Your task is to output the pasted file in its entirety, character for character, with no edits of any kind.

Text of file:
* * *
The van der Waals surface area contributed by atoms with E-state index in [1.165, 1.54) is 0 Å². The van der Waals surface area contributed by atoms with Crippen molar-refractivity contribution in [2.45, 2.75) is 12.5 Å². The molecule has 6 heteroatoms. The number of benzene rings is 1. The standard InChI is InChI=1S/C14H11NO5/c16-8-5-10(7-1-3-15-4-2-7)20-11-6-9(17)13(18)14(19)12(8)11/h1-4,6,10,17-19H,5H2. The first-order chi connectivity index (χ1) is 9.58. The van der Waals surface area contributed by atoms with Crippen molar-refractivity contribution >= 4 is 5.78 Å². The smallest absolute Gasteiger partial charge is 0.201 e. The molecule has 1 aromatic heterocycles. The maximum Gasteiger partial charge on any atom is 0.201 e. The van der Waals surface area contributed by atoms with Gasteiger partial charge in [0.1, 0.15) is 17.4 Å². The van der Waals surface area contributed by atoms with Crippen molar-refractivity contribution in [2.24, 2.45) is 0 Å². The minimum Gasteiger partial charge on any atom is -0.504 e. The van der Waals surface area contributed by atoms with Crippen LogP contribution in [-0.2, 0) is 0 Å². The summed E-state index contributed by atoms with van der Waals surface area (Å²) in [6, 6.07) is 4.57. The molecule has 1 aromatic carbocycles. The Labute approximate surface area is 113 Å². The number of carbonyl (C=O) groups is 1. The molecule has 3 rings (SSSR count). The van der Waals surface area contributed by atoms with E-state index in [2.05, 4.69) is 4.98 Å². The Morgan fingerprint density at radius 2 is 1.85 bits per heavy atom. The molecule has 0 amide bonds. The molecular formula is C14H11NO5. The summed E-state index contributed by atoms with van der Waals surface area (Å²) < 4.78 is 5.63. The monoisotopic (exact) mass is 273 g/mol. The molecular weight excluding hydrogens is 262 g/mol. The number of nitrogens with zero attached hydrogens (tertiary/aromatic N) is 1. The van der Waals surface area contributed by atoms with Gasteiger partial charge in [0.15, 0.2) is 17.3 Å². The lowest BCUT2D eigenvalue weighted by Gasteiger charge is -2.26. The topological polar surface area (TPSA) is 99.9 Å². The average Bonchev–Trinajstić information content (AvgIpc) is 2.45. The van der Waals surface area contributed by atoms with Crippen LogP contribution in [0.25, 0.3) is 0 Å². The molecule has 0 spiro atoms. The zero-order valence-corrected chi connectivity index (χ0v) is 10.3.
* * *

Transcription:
The van der Waals surface area contributed by atoms with E-state index in [1.165, 1.54) is 0 Å². The van der Waals surface area contributed by atoms with Crippen molar-refractivity contribution in [2.45, 2.75) is 12.5 Å². The molecule has 6 heteroatoms. The number of benzene rings is 1. The standard InChI is InChI=1S/C14H11NO5/c16-8-5-10(7-1-3-15-4-2-7)20-11-6-9(17)13(18)14(19)12(8)11/h1-4,6,10,17-19H,5H2. The first-order chi connectivity index (χ1) is 9.58. The van der Waals surface area contributed by atoms with Crippen molar-refractivity contribution >= 4 is 5.78 Å². The smallest absolute Gasteiger partial charge is 0.201 e. The molecule has 1 aromatic heterocycles. The maximum Gasteiger partial charge on any atom is 0.201 e. The van der Waals surface area contributed by atoms with Gasteiger partial charge in [0.1, 0.15) is 17.4 Å². The van der Waals surface area contributed by atoms with Crippen molar-refractivity contribution in [2.24, 2.45) is 0 Å². The minimum Gasteiger partial charge on any atom is -0.504 e. The van der Waals surface area contributed by atoms with Crippen LogP contribution in [-0.2, 0) is 0 Å². The summed E-state index contributed by atoms with van der Waals surface area (Å²) in [6, 6.07) is 4.57. The molecule has 1 aromatic carbocycles. The Labute approximate surface area is 113 Å². The number of carbonyl (C=O) groups is 1. The molecule has 3 rings (SSSR count). The van der Waals surface area contributed by atoms with E-state index in [2.05, 4.69) is 4.98 Å². The Morgan fingerprint density at radius 2 is 1.85 bits per heavy atom. The molecule has 0 amide bonds. The molecular formula is C14H11NO5. The summed E-state index contributed by atoms with van der Waals surface area (Å²) < 4.78 is 5.63. The monoisotopic (exact) mass is 273 g/mol. The molecular weight excluding hydrogens is 262 g/mol. The number of nitrogens with zero attached hydrogens (tertiary/aromatic N) is 1. The van der Waals surface area contributed by atoms with Gasteiger partial charge in [0.15, 0.2) is 17.3 Å². The lowest BCUT2D eigenvalue weighted by Gasteiger charge is -2.26. The topological polar surface area (TPSA) is 99.9 Å². The average Bonchev–Trinajstić information content (AvgIpc) is 2.45. The van der Waals surface area contributed by atoms with Crippen LogP contribution in [0.25, 0.3) is 0 Å². The molecule has 0 spiro atoms. The zero-order valence-corrected chi connectivity index (χ0v) is 10.3.